Andrew Rodriguez canvassed neighborhoods, knocked on hundreds of doors and built a team of student campaign workers to garner support from millennial voters with Snapchat selfies.
This might be unremarkable for an up-and-coming candidate trying to woo young voters.
But at 23 years old, Rodriguez, a recent Rutgers University graduate with degrees in political science and public policy, is the city of Walnut's youngest City Councilman.
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"Even in college I didn't know what to do after I graduated," said Rodriguez, who will be sworn in on Wednesday.
He won an open council seat on April 12, becoming the youngest councilman in the small Los Angeles County city's 57-year history, said City Manager Rob Wishner.
"It's certainly going bring some new energy to the policy side of the organization," Wishner said. "Andrew has a bit of background on the theoretical side of things from academia."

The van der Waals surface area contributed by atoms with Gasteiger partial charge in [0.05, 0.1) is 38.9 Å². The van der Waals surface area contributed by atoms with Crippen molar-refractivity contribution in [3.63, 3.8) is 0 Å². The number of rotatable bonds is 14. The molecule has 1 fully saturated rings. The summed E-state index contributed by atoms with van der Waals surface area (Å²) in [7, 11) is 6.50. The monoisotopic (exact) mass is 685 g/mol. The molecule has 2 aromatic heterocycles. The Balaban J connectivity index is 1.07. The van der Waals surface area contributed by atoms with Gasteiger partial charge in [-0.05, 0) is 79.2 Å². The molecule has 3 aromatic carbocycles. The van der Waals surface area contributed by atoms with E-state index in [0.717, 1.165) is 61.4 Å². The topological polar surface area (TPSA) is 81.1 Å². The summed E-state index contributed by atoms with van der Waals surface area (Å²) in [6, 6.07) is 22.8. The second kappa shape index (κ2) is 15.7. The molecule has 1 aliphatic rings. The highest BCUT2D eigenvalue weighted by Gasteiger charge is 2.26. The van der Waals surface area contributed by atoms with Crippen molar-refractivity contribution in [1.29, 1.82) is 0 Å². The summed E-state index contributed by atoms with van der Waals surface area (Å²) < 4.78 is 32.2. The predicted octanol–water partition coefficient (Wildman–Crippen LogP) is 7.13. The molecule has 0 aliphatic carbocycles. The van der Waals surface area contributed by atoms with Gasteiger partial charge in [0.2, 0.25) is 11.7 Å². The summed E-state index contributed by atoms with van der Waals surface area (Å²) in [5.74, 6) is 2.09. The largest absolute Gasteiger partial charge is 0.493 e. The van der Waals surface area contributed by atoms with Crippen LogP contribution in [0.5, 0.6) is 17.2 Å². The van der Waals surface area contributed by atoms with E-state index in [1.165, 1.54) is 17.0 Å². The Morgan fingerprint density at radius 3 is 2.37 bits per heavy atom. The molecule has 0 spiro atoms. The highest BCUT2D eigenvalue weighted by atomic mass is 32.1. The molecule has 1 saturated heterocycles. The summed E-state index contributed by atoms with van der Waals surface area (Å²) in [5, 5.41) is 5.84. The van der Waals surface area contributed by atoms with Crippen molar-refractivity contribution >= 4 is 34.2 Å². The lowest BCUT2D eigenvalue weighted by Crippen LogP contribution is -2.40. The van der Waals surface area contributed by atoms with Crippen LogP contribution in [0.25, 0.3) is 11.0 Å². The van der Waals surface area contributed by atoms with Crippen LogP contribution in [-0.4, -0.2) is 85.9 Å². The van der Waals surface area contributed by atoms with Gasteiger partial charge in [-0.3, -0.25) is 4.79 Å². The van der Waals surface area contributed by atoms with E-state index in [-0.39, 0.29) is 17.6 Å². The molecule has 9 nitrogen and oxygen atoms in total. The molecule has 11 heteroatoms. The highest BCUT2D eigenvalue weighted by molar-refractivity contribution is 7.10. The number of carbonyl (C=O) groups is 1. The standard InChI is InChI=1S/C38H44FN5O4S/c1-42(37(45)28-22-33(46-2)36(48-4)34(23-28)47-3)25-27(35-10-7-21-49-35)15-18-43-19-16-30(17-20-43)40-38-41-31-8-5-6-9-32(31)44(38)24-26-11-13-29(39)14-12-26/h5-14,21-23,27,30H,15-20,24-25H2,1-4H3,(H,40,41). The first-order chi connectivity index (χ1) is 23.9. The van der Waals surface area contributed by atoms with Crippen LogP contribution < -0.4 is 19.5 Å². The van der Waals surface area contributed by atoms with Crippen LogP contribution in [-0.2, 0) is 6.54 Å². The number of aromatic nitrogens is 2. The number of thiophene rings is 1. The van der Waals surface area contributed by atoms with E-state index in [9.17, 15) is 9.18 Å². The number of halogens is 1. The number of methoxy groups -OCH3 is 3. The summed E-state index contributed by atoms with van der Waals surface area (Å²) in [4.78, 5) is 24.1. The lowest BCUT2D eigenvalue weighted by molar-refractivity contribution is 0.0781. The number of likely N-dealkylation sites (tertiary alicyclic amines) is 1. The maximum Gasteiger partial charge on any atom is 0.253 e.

But with any new elected official with no practical experience, there's a learning curve, Wishner said.
"There's much to learn about how we operate in local government, but based on his interest, his background, he has the wherewithal to succeed," he said.
Among Rodriguez's priorities -- promoting neighborhood watch, developing a citywide emergency preparedness plan, and bringing in business to help generate revenue.
He came on the scene with his beaming face in sponsored ads on Facebook news feeds and at front doors. His face-to-face conversations won people over.
"I think having you in the city council will make a big difference," wrote Leny Silva on the Facebook page for Andrew Rodriguez For Walnut City Council 2016.
Some were reluctant, seeing the bright-eyed candidate with a crew cut at their door trying to drum up support.
"How old are you?" some would ask, to which he'd respond -- "I'm 23 and that's a good thing. I'm coming to you because I want to serve you."
Rodriguez has already inspired Matthew McBride, a senior at Walnut High School, to one day work in politics. He volunteered to help Rodriguez get elected.
"Being able to work on a campaign and win was a huge deal for me," said McBride, 17. "I can't even vote yet, and I'm already giving my say in the democratic process."